Top 6 Foods for Lactose Intolerant

The general rule of thumb is that people with lactose intolerance should avoid eating dairy products. The reason is simple, as dairy can cause unwanted side effects. Sometimes, these side effects can be potentially embarrassing, including gas.

But why avoid lactose foods all together? They are highly nutritious, and extremely healthy. The trick is to find foods that are low in lactose. Let’s break them down.

​What is Lactose Intolerance?

Let’s first discuss what is lactose intolerance. The common digestive problem affects more than 75% of the world’s population. The condition is common in South America and Asia, but not so much in North America, Europe, and Australia.

​Lactose intolerance is a condition that affects people who do not have enough lactase, an enzyme that can break down lactose. If you didn’t know, lactose is the main sugar in milk and milk products. When you do not have lactase, lactose passes through your gut undigested. That causes symptoms like gas, pain, bloating, nausea, and even diarrhea.

​Naturally, people are afraid of suffering any of those symptoms when they are lactose intolerant. So, their natural reaction is to avoid dairy products altogether. But if you want to reap the benefits of dairy products, here are six foods that are low in lactose.

​Butter

top-6-foods-for-lactose-intolerant

Butter is a high-fat dairy product. Made by churning milk, butter is made when the solid fat is separated from the liquid components. As a result, butter is made with 80% fat. The liquid part is almost all removed, and that is the part that contains lactose.

That makes butter a very low-lactose food. To put it into perspective, 3.5 ounces of butter contain just 0.1 grams of lactose. That little lactose is highly unlikely to cause any problems. And that applies to lactose intolerant people as well. But if you are still concerned, look for butter made from fermented milk products.

Hard Cheese

The process of making cheese includes adding bacteria to milk, and then separating the curds from the whey. Same as butter, most of lactose is found in the whey. When that is removed, you are left with a product that is low in lactose.

The amount of lactose in cheese vary, and usually depends on the type of cheese. The longer the cheese is aged, the more lactose is broken. That is why long aged, hard cheeses are extremely low in lactose. Cheddar cheese, for example, contains almost no lactose per 3.5 ounces (100g). Other cheeses you can try include Swiss and Parmesan.

On the other hand, avoid soft cheeses like Brie, Camembert, cottage cheese, mozzarella, and cheese spreads.

Heavy Cream

Made by skimming off the fatty liquid, heavy cream contains low amount of lactose, and higher amount of fat. Some people do not want heavy cream because it contains more fat than half and half and light cream. In that case, you can find an alternative, a substitute if you like.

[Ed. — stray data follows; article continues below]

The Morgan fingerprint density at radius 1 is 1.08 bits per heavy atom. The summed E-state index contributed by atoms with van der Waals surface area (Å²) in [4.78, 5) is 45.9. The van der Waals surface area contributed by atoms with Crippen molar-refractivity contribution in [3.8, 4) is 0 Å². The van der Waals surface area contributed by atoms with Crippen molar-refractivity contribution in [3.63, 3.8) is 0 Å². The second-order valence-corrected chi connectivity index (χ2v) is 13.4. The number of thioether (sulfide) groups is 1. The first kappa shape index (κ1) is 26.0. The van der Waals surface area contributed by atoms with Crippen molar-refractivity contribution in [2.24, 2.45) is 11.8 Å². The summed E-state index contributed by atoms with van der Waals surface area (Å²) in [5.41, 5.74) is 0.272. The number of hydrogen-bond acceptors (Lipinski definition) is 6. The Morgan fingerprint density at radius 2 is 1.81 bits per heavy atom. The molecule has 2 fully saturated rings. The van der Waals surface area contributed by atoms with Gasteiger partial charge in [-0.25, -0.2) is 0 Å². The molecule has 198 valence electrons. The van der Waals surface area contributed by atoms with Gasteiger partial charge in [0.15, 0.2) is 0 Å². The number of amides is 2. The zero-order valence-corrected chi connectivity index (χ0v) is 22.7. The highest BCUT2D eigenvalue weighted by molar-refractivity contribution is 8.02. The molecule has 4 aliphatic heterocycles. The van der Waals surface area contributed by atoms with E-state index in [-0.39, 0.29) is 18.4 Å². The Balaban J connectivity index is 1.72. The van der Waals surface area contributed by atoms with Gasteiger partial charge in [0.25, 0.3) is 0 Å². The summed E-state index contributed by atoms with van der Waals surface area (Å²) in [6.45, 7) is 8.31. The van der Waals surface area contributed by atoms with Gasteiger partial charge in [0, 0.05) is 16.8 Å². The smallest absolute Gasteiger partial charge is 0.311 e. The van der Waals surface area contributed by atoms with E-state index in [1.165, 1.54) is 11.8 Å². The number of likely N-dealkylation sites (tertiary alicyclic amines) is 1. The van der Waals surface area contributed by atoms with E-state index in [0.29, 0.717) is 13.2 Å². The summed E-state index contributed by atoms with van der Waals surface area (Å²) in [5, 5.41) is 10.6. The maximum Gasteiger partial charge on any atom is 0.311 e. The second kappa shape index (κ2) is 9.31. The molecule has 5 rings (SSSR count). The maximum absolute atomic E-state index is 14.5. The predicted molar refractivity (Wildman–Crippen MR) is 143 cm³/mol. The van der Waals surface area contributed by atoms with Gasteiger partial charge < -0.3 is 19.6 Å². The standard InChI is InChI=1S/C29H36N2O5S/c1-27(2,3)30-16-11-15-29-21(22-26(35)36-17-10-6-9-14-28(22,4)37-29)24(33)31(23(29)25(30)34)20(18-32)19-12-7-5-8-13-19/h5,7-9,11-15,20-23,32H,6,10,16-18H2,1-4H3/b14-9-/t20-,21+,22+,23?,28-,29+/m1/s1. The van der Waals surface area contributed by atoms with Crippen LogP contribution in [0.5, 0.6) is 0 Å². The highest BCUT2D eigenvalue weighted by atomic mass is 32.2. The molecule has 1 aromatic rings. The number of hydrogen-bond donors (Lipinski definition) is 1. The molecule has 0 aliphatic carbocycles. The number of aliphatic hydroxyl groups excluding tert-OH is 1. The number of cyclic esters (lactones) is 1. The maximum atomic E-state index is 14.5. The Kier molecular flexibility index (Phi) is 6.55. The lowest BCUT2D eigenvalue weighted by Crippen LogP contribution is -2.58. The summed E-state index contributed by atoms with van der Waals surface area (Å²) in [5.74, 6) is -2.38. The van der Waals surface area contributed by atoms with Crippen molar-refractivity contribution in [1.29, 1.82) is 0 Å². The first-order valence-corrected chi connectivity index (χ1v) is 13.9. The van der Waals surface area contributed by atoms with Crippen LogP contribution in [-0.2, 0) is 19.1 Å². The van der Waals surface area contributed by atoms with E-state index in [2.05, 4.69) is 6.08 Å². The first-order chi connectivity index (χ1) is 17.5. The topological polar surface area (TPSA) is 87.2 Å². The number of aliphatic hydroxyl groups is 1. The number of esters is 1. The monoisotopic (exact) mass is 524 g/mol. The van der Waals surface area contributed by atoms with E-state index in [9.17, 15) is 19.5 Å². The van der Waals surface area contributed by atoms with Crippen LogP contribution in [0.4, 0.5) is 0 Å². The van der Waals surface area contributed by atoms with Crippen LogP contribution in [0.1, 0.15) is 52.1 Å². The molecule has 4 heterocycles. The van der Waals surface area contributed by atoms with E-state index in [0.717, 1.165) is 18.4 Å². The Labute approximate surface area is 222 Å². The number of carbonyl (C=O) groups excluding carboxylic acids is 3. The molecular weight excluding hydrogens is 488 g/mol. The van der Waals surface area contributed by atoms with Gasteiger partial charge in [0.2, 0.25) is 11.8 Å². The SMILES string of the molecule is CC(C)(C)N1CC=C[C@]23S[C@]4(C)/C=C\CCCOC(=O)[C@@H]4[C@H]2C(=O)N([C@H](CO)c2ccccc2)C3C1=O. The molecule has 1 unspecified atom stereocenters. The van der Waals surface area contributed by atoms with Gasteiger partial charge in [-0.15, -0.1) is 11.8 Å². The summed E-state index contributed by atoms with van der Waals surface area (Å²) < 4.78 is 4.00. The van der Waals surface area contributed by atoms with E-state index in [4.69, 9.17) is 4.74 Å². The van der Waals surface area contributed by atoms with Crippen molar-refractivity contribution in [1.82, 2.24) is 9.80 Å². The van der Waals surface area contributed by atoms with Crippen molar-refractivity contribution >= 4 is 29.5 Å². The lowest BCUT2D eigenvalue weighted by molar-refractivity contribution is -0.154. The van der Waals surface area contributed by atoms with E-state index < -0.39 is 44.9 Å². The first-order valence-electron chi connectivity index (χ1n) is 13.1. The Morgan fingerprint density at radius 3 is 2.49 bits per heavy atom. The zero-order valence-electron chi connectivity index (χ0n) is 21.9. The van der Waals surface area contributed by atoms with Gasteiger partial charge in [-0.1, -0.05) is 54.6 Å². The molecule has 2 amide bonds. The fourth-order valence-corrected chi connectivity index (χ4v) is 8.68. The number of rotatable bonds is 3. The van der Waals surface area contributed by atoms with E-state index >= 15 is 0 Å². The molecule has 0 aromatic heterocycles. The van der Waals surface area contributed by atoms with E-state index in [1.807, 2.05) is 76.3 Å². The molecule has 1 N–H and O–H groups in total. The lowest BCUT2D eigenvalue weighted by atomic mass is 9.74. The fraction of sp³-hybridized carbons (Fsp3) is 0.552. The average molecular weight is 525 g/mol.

But if heavy cream is your go-to cream, do not work about the lactose content. Half an ounce of heavy cream, or 15ml, contain just 0.5g of lactose. Small doses of heavy cream will cause little to no effect in your dessert.

Probiotic Yogurt

Probiotic yogurt improves digestion. And people with lactose intolerance find that probiotic yogurt is much easier to digest, than, milk for example.

The reason is simple. Yogurt contains good bacteria that break down lactose and other proteins. You do not have to worry about any lactose.

Studies also show that only 20% of people with lactose intolerance report digestive stress after consuming yogurt. On the other hand, 80% of people with lactose intolerance report problems after consuming milk.

But do not buy just any type of yogurt. Always look for ones labeled “probiotic”. That means they contain live bacteria. On the other hand, pasteurized yogurt contains almost no bacteria.

Full fat yogurts are even better choice, as they contain even more fat, and less lactose.

Kefir

Speaking of probiotic foods, we must mention kefir as well. This is a fermented beverage made by adding kefir grains to milk products. Same as yogurt, kefir contains life bacteria that help you digest and break down lactose.

When consumed in moderate quantities, kefir can actually reduce the symptoms of lactose intolerance by 50%.

Some Dairy Protein Powders

When you are lactose intolerant, choosing a protein powder is one of the hardest tasks. It is extremely challenging and tricky. The problem is most protein powders are made from the proteins in the milk whey. That is the very lactose-rich ingredient we talked earlier. Now, while whey protein is the most popular choice, you have to be careful which one to choose.

There are three types of whey protein. The first one is whey concentrate, with about 80% of protein, followed by whey isolate with 90% protein, and whey hydrolysate, with some of the protein partially digested.

The best option is whey isolate, as it contains the highest amount of protein, and the lowest amount of lactose. However, be careful, the lactose content can vary between brands. Always check the label. Some people have to experiment before finding the right product.

Emily R. Smith
 

Allow me to introduce a little bit about myself. I’m Emily. Now I’m working as a freelancer in New York. My job is content creating, and I write everything I want since I don’t work under the control of a boss.

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